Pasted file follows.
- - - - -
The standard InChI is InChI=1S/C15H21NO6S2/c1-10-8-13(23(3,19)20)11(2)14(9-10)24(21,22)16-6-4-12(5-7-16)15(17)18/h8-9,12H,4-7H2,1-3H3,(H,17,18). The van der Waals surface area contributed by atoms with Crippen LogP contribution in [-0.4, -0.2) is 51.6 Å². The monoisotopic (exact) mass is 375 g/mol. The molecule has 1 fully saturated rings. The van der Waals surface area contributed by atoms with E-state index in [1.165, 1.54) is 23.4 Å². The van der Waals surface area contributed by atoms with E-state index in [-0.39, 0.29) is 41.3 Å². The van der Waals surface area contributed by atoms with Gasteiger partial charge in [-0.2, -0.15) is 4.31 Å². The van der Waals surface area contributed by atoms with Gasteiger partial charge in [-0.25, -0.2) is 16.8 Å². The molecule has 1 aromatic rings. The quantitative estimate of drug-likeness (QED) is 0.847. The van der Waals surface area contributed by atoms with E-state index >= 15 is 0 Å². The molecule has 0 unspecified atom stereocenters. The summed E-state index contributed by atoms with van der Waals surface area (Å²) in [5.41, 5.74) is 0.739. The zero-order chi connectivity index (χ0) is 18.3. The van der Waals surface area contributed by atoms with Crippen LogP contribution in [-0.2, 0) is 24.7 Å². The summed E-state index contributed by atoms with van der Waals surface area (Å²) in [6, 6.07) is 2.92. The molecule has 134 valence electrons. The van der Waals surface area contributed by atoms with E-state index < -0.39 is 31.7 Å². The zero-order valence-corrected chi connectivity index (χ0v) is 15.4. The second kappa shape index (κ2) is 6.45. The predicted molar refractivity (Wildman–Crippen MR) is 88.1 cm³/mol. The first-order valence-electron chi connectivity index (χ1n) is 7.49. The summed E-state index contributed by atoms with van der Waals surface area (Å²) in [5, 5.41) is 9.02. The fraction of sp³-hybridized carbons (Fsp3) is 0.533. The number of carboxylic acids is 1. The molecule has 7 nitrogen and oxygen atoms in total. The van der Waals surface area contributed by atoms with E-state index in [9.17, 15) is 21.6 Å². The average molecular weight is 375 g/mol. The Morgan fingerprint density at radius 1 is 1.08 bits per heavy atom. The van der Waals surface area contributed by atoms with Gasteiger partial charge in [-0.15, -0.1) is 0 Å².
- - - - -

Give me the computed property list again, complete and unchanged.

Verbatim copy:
The standard InChI is InChI=1S/C15H21NO6S2/c1-10-8-13(23(3,19)20)11(2)14(9-10)24(21,22)16-6-4-12(5-7-16)15(17)18/h8-9,12H,4-7H2,1-3H3,(H,17,18). The van der Waals surface area contributed by atoms with Crippen LogP contribution in [-0.4, -0.2) is 51.6 Å². The monoisotopic (exact) mass is 375 g/mol. The molecule has 1 fully saturated rings. The van der Waals surface area contributed by atoms with E-state index in [1.165, 1.54) is 23.4 Å². The van der Waals surface area contributed by atoms with E-state index in [-0.39, 0.29) is 41.3 Å². The van der Waals surface area contributed by atoms with Gasteiger partial charge in [-0.2, -0.15) is 4.31 Å². The van der Waals surface area contributed by atoms with Gasteiger partial charge in [-0.25, -0.2) is 16.8 Å². The molecule has 1 aromatic rings. The quantitative estimate of drug-likeness (QED) is 0.847. The van der Waals surface area contributed by atoms with E-state index >= 15 is 0 Å². The molecule has 0 unspecified atom stereocenters. The summed E-state index contributed by atoms with van der Waals surface area (Å²) in [5.41, 5.74) is 0.739. The zero-order chi connectivity index (χ0) is 18.3. The van der Waals surface area contributed by atoms with Crippen LogP contribution in [-0.2, 0) is 24.7 Å². The summed E-state index contributed by atoms with van der Waals surface area (Å²) in [6, 6.07) is 2.92. The molecule has 134 valence electrons. The van der Waals surface area contributed by atoms with E-state index < -0.39 is 31.7 Å². The zero-order valence-corrected chi connectivity index (χ0v) is 15.4. The second kappa shape index (κ2) is 6.45. The predicted molar refractivity (Wildman–Crippen MR) is 88.1 cm³/mol. The first-order valence-electron chi connectivity index (χ1n) is 7.49. The summed E-state index contributed by atoms with van der Waals surface area (Å²) in [5, 5.41) is 9.02. The fraction of sp³-hybridized carbons (Fsp3) is 0.533. The number of carboxylic acids is 1. The molecule has 7 nitrogen and oxygen atoms in total. The van der Waals surface area contributed by atoms with E-state index in [9.17, 15) is 21.6 Å². The average molecular weight is 375 g/mol. The Morgan fingerprint density at radius 1 is 1.08 bits per heavy atom. The van der Waals surface area contributed by atoms with Gasteiger partial charge in [-0.15, -0.1) is 0 Å².